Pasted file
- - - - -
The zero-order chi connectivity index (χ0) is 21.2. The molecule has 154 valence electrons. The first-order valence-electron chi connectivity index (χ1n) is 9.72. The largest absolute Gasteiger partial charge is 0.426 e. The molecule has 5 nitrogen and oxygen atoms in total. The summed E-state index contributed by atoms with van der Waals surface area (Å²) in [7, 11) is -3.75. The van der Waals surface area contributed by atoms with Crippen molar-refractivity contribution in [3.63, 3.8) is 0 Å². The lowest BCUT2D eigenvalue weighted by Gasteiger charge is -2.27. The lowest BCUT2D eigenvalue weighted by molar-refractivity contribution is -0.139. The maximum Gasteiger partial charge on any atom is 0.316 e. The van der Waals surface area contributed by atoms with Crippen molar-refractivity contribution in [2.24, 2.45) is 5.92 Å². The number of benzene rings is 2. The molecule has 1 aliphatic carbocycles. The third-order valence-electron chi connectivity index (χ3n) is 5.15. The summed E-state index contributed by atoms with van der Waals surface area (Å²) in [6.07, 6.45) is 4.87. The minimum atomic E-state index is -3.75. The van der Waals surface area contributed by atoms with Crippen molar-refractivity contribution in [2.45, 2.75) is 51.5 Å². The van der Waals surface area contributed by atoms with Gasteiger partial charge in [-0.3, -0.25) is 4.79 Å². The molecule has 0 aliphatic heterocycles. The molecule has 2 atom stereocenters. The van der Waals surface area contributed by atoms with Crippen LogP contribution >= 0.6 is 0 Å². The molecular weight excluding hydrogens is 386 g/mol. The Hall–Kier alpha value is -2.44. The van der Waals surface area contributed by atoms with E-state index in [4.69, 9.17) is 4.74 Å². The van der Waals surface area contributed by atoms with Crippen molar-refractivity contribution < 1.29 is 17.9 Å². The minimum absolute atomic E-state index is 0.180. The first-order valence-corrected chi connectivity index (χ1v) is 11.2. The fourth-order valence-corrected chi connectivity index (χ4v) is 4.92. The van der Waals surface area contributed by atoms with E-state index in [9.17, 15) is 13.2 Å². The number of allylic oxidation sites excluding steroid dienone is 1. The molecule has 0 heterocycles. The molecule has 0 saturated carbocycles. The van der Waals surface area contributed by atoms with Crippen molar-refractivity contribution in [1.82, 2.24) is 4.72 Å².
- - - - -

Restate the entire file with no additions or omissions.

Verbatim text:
The zero-order chi connectivity index (χ0) is 21.2. The molecule has 154 valence electrons. The first-order valence-electron chi connectivity index (χ1n) is 9.72. The largest absolute Gasteiger partial charge is 0.426 e. The molecule has 5 nitrogen and oxygen atoms in total. The summed E-state index contributed by atoms with van der Waals surface area (Å²) in [7, 11) is -3.75. The van der Waals surface area contributed by atoms with Crippen molar-refractivity contribution in [3.63, 3.8) is 0 Å². The lowest BCUT2D eigenvalue weighted by Gasteiger charge is -2.27. The lowest BCUT2D eigenvalue weighted by molar-refractivity contribution is -0.139. The maximum Gasteiger partial charge on any atom is 0.316 e. The van der Waals surface area contributed by atoms with Crippen molar-refractivity contribution in [2.24, 2.45) is 5.92 Å². The number of benzene rings is 2. The molecule has 1 aliphatic carbocycles. The third-order valence-electron chi connectivity index (χ3n) is 5.15. The summed E-state index contributed by atoms with van der Waals surface area (Å²) in [6.07, 6.45) is 4.87. The minimum atomic E-state index is -3.75. The van der Waals surface area contributed by atoms with Crippen molar-refractivity contribution in [2.45, 2.75) is 51.5 Å². The van der Waals surface area contributed by atoms with Gasteiger partial charge in [-0.3, -0.25) is 4.79 Å². The molecule has 0 aliphatic heterocycles. The molecule has 2 atom stereocenters. The van der Waals surface area contributed by atoms with Crippen LogP contribution >= 0.6 is 0 Å². The molecular weight excluding hydrogens is 386 g/mol. The Hall–Kier alpha value is -2.44. The van der Waals surface area contributed by atoms with E-state index in [4.69, 9.17) is 4.74 Å². The van der Waals surface area contributed by atoms with Crippen molar-refractivity contribution < 1.29 is 17.9 Å². The minimum absolute atomic E-state index is 0.180. The first-order valence-corrected chi connectivity index (χ1v) is 11.2. The fourth-order valence-corrected chi connectivity index (χ4v) is 4.92. The van der Waals surface area contributed by atoms with E-state index in [9.17, 15) is 13.2 Å². The number of allylic oxidation sites excluding steroid dienone is 1. The molecule has 0 heterocycles. The molecule has 0 saturated carbocycles. The van der Waals surface area contributed by atoms with Crippen molar-refractivity contribution in [1.82, 2.24) is 4.72 Å².